Allen Park News
Adaptive Reuse and Management Plan
Public Lands received CIP funding in 2021 to develop an Adaptive Reuse and Management Plan for Allen Park. This plan was also established as a priority in the Public Lands Master Plan and General Obligation Bond in 2022. The plan will be rooted primarily in public engagement and recommendations in the Cultural Landscape Report (CLR) to develop a high-level plan for site management and adaptive reuse of the landscape and critical structures and artwork on the site. To learn more about the plan, visit the project website here.
Cultural Landscape Report
Public Lands has been working with a consultant, IO Landarch, to develop a Cultural Landscape Report for Allen Park. The CLR includes a comprehensive site history of Allen Park, an analysis of existing conditions, an evaluation of elements of the site that retain historic integrity, and treatment and management recommendations for historically, and culturally sensitive site improvements in the future. View the completed CLR here.
The Cultural Landscape Report will provide Public Lands staff, including operations managers, planners, and groundskeepers recommendations for site care, maintenance, and capital improvements that will preserve, and potentially even enhance the historic integrity of the site. In addition, if the City chooses to pursue Historic Landmarking of Allen Park and/or its features at the national or local level, the CLR provides recommendations and information needed to complete this process. The completion of this document is the first step and one of the guiding documents that will be utilized in the development of the Adaptive Reuse and Management Plan.
Allen Lodge Roof
Public Lands has been working with a contractor to get the Allen Lodge at Allen Park watertight for the 2022-23 Winter season. This will involve the removal of the tiles and significant art features on the roof and applying a waterproof material on the exterior of the building. In addition, we will be shoring up the interior with temporary shoring posts to eliminate interior sag and prevent further damage. This will provide water-proofing to the structure for up to five years. Public Lands has been working with the Preservation specialists in the Planning Division to work towards a culturally, and historically sensitive solution to structural repairs. All artwork on the roof will be salvaged and conserved, and there will be no long-term impact on the interior artwork or ceiling painting.
After a contractor was selected and the scope of work had been confirmed, Public Lands was made aware that the contractor is no longer able to complete the work due to unforeseen circumstances. Public Lands is now pursuing a State contract to complete this work as soon as possible, as this is a very high priority for the department. Utilizing a state contract will allow the work to begin as soon as possible, but due to the change in the contractor, there will be a delay in the project start date. It is anticipated that the work will begin in early 2023.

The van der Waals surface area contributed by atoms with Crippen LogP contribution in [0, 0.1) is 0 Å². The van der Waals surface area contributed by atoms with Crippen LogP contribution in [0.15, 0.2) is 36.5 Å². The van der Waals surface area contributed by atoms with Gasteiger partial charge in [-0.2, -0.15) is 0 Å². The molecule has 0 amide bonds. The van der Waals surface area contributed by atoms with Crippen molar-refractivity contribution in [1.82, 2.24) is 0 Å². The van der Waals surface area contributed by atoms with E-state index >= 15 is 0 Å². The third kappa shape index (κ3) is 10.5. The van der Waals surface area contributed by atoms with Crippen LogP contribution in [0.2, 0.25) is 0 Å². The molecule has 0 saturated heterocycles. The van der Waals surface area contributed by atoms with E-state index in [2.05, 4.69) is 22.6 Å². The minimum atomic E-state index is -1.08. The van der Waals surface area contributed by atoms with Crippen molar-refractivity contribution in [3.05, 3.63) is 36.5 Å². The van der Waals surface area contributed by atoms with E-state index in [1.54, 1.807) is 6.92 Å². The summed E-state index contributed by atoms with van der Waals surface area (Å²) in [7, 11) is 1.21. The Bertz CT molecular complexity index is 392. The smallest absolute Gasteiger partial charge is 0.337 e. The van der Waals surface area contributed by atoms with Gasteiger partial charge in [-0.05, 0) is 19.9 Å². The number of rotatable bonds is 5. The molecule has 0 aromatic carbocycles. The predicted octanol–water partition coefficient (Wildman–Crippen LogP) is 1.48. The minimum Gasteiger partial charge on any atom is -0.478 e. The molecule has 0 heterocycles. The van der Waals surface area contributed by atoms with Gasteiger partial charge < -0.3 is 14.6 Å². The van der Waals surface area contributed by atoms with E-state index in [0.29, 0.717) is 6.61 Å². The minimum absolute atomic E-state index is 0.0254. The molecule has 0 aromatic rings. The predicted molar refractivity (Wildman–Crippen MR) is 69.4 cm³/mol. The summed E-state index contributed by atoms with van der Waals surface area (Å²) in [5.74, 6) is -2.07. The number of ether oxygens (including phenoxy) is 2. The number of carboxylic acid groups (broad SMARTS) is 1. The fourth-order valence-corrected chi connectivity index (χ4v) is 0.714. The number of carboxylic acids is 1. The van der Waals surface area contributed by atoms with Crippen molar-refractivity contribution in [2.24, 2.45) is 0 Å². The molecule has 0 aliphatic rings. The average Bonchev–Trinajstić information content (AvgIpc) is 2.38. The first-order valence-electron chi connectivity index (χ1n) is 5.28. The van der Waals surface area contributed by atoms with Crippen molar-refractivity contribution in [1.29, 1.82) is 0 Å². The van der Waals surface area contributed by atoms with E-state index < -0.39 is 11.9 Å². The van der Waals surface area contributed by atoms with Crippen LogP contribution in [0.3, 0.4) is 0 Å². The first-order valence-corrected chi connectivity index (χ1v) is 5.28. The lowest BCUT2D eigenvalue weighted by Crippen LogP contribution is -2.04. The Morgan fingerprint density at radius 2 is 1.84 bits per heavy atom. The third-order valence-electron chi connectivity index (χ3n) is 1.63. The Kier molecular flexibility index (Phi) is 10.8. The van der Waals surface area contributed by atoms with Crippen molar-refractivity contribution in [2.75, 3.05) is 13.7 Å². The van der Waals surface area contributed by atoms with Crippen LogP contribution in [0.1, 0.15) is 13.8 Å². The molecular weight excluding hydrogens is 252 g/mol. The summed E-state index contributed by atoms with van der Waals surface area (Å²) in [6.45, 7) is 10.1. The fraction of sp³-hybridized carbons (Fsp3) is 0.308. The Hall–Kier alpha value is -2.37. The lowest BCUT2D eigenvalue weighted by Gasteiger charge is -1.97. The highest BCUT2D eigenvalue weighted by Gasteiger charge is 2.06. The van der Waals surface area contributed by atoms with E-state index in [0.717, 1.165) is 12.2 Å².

Public Lands had a structural assessment completed on the Lodge, which showed deficiencies in the structure that prevents any staff from going on the roof. Therefore, all work on the roof, temporary or permanent, must be done by a professional contractor. Public Lands is monitoring the condition of the lodge and working to begin work as soon as possible.
Public Lands and Engineering are currently working on a design for water lines to be installed under Allen Park Drive for irrigation to the site, fire suppression, and sewer. Irrigation and fire suppression lines are a high priority for Public Lands and will be implemented first. In order to maximize consultant fees and City time and effort, Public Lands has requested the design of a sewer line simultaneously. However, this design is being done on a separate plan set and implementation will be dependent on the recommendations in the Adaptive Reuse and Management Plan. The City held a 70% design review meeting on Friday, October 14th, and is anticipating the design to be complete by December 2023, with construction on the fire suppression and irrigation lines beginning in early Spring 2023.
Opening of Allen Park on October 2020
Allen Park History
Allen Park’s history first begins with its namesake- Dr. George Allen. As a doctor, he was known to have a kind heart; he took great care of the working class during the Great Depression, never turning down a financially constrained patient. Dr. Allen was also known for his eclectic interests-ranging from creating mosaic poetry to collecting and caring for exotic birds. It is important to note that he also helped launch Salt Lake City’s Hogle Zoo and Tracy Aviary.
In 1931, George and Ruth Allen purchased the property, known as Allen Park, which stretches for nearly two city blocks on 1300 East along Emigration Creek. The former farmland began to take the form of a charming sanctuary for both birds and people with trees, shrubs, nooks, benches, poetic mosaics, fountains, and nesting boxes. At one point, you could find an elephant, chimp, reindeer, raccoon, coyote, and a sandhill crane named Sandy.
During the 1940s, Dr. Allen added 15 little hodgepodge duplexes to sustain the park financially. Over the years, students, professors, hippies, loners, and artists lived in the wonderment of Allen Park. Once the park became neglected and overgrown, the peculiar homes led to the long-standing myth that Allen Park was a “hobbitville.”
For decades Allen Park has been loved and bemused by Salt Lake City. It is a cultural icon, between its lore, artwork, and preservation of nearly 8 acres of a unique ecosystem. Through tremendous effort between the community, grassroots organizations, and public entities, Allen Park will be preserved as a one-of-a-kind public open space in Salt Lake City.